In Germany, a lively discussion for a quota of female representation in company boards rekindled and feels slightly embarrassing. Shouldn’t the qualification or skill matter instead of the gender? Apparently, no!
20 years ago, companies in Germany committed to increasing their female representation without significantly changing anything. When a law was passed, again in Germany, six years ago to increase female representation in the board of directors, the result exceeded the goal set. Looking at success figures like these explains why people need to keep fighting and choose to challenge the status quo and putting laws in place that secure women a seat at the table in organizations – for now! Once the representation in decision-making positions is more diverse, actions have a higher chance of becoming inclusive. Until then, we need to remember to take inclusive actions in our ways of working and build a common understanding of how we operate best together by challenging old ways and defining new ones.
Take intentional action
International Women’s Day reminds us to
- put successful systems in place,
- check-in with our progress, and
- trigger awareness.
Once International Women’s Day 2021 is over, it is important to focus on learning & development initiatives that target a diverse workforce’s different needs and challenges as part of a wider inclusion strategy in organizations. A survey conducted by BCG in 2017 found out that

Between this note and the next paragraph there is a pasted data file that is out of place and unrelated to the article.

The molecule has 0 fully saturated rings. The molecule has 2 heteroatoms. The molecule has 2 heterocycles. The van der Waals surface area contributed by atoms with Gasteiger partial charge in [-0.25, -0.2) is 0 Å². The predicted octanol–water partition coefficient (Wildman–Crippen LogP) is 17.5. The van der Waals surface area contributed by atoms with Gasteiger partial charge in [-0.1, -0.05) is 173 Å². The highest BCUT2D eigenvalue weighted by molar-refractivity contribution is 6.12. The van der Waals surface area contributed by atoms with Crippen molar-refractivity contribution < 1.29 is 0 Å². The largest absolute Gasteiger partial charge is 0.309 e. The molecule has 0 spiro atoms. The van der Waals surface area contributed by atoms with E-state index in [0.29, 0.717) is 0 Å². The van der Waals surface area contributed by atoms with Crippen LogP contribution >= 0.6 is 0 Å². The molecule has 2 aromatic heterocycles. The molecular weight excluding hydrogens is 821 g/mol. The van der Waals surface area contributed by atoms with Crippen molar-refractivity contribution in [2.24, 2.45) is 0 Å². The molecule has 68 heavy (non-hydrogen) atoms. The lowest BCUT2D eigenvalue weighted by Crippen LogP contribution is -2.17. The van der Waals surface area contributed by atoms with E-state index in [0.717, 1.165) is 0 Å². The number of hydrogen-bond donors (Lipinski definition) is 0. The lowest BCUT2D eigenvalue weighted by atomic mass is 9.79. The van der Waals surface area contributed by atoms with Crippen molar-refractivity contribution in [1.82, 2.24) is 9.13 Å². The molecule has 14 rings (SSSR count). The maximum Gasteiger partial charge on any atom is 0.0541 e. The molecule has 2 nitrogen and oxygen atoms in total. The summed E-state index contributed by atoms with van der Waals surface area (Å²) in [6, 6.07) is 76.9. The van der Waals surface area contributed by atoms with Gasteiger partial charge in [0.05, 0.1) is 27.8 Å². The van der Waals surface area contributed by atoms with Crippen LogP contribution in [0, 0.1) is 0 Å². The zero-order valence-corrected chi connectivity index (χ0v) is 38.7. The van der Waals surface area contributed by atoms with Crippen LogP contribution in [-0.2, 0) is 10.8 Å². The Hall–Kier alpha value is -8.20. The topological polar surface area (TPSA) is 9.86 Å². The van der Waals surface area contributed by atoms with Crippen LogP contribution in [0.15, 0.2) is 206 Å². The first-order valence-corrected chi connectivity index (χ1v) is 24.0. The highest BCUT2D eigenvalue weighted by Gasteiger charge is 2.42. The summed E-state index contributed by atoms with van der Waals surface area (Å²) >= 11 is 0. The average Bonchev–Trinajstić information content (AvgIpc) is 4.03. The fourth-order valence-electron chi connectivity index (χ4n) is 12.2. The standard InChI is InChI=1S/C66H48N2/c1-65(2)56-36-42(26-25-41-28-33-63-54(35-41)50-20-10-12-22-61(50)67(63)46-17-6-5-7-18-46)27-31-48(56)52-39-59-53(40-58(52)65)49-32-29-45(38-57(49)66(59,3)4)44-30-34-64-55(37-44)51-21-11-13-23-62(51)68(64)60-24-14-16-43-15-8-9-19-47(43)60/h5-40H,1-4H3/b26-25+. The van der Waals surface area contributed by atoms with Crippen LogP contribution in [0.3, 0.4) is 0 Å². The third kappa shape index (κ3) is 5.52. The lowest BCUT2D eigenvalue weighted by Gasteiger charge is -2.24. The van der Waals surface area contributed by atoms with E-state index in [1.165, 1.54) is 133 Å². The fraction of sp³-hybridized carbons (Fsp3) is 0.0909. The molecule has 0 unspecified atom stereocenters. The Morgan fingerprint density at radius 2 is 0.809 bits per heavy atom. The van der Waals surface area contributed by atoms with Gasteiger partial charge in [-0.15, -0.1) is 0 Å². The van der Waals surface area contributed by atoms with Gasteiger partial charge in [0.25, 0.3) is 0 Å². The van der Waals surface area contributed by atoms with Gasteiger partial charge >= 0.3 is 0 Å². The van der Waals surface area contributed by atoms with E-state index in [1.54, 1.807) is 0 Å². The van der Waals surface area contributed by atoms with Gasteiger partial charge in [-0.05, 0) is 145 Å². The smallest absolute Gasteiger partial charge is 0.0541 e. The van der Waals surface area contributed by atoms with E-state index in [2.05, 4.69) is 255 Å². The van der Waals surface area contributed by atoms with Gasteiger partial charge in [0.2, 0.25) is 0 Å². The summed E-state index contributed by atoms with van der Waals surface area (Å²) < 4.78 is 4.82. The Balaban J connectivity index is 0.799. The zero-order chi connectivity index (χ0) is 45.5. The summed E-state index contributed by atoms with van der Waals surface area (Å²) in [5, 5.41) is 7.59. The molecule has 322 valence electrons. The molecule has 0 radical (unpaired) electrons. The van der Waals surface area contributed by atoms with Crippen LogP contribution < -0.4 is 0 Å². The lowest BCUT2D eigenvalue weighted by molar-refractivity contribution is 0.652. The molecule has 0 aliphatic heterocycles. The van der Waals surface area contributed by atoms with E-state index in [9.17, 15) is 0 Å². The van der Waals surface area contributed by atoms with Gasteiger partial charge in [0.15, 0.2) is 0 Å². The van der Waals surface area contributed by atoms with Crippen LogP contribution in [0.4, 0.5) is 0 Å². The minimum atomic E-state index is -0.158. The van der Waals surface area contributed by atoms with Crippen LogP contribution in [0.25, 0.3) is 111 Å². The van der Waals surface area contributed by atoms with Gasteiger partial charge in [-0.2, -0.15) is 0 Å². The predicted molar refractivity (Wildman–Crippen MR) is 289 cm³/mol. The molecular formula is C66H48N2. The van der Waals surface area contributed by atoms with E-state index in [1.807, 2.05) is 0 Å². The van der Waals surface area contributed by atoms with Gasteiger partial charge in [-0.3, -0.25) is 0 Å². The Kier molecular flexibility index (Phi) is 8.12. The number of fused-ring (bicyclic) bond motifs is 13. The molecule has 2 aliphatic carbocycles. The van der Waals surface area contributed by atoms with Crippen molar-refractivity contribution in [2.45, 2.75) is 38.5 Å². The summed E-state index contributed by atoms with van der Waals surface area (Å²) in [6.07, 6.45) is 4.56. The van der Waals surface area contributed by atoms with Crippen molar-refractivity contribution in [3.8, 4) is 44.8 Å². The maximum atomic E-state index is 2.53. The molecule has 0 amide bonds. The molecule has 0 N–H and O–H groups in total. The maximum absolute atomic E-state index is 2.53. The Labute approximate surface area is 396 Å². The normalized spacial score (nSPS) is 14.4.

“Companies with diverse management teams have 19% higher innovation revenue “3.
Since organizations live through times of learning new ways of working, employees could start thinking together – men and women – about how inclusive ways of working look like in the future. Everyone knows that something is not right, and therefore need to start acting upon that knowledge with intentional actions or how I like to say,
Choose to challenge.”Melissa L. Schlimm
International Women’s Day – an opportunity
It doesn’t mean to isolate the needs of women and create bigger or different gender gaps but looking for ways of truly benefiting from the power of diversity within organizations. It is about understanding how we can help each other!
Men need us, and women need men, and this is not about human reproduction but the mere fact that you will find a superpowered woman behind every strong man – and vice versa!Melissa L. Schlimm
Whilst there are many examples from successful men highlighting the support of their wives, I’m sure that we don’t know of the everyday heroes’ organizations employ because how would we know of them? That is why International Women’s Day is important and an opportunity to share the success stories of everyday heroes – not simply the stories of a few women at the top. That platform is important for organizations to provide to their women because how else would you hear a woman loudly claim, “Look at how great I supported this very successful team.” It is more likely that women are happy to let the men shine, which the bestselling author Sally Helgesen calls out the habits “Reluctance to claim your achievements” and “The Disease to Please”.
Respect what each one brings to the table and choose to challenge your organization’s thinking this International Women’s Day and beyond!
1 Tagesthemen Interview from 25th February 2021